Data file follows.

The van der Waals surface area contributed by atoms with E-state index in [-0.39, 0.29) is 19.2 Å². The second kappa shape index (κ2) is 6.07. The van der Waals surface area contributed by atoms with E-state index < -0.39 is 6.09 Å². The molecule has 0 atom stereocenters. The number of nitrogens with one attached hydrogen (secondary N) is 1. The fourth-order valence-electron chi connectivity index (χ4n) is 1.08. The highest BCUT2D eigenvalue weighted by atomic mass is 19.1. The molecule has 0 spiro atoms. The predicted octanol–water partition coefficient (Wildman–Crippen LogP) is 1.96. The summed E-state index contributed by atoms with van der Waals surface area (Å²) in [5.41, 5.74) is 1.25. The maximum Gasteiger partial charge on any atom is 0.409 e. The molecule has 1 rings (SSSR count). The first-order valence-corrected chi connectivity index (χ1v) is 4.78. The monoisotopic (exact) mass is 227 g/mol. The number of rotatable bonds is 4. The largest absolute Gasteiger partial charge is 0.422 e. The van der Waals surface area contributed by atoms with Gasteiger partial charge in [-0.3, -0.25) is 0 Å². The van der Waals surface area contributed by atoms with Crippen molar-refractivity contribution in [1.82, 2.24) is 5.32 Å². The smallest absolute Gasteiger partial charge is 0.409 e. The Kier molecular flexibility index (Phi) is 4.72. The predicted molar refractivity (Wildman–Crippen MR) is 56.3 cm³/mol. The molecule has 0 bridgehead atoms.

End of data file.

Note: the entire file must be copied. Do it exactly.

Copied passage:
The van der Waals surface area contributed by atoms with E-state index in [-0.39, 0.29) is 19.2 Å². The second kappa shape index (κ2) is 6.07. The van der Waals surface area contributed by atoms with E-state index < -0.39 is 6.09 Å². The molecule has 0 atom stereocenters. The number of nitrogens with one attached hydrogen (secondary N) is 1. The fourth-order valence-electron chi connectivity index (χ4n) is 1.08. The highest BCUT2D eigenvalue weighted by atomic mass is 19.1. The molecule has 0 spiro atoms. The predicted octanol–water partition coefficient (Wildman–Crippen LogP) is 1.96. The summed E-state index contributed by atoms with van der Waals surface area (Å²) in [5.41, 5.74) is 1.25. The maximum Gasteiger partial charge on any atom is 0.409 e. The molecule has 1 rings (SSSR count). The first-order valence-corrected chi connectivity index (χ1v) is 4.78. The monoisotopic (exact) mass is 227 g/mol. The number of rotatable bonds is 4. The largest absolute Gasteiger partial charge is 0.422 e. The van der Waals surface area contributed by atoms with Gasteiger partial charge in [-0.3, -0.25) is 0 Å². The van der Waals surface area contributed by atoms with Crippen molar-refractivity contribution in [1.82, 2.24) is 5.32 Å². The smallest absolute Gasteiger partial charge is 0.409 e. The Kier molecular flexibility index (Phi) is 4.72. The predicted molar refractivity (Wildman–Crippen MR) is 56.3 cm³/mol. The molecule has 0 bridgehead atoms.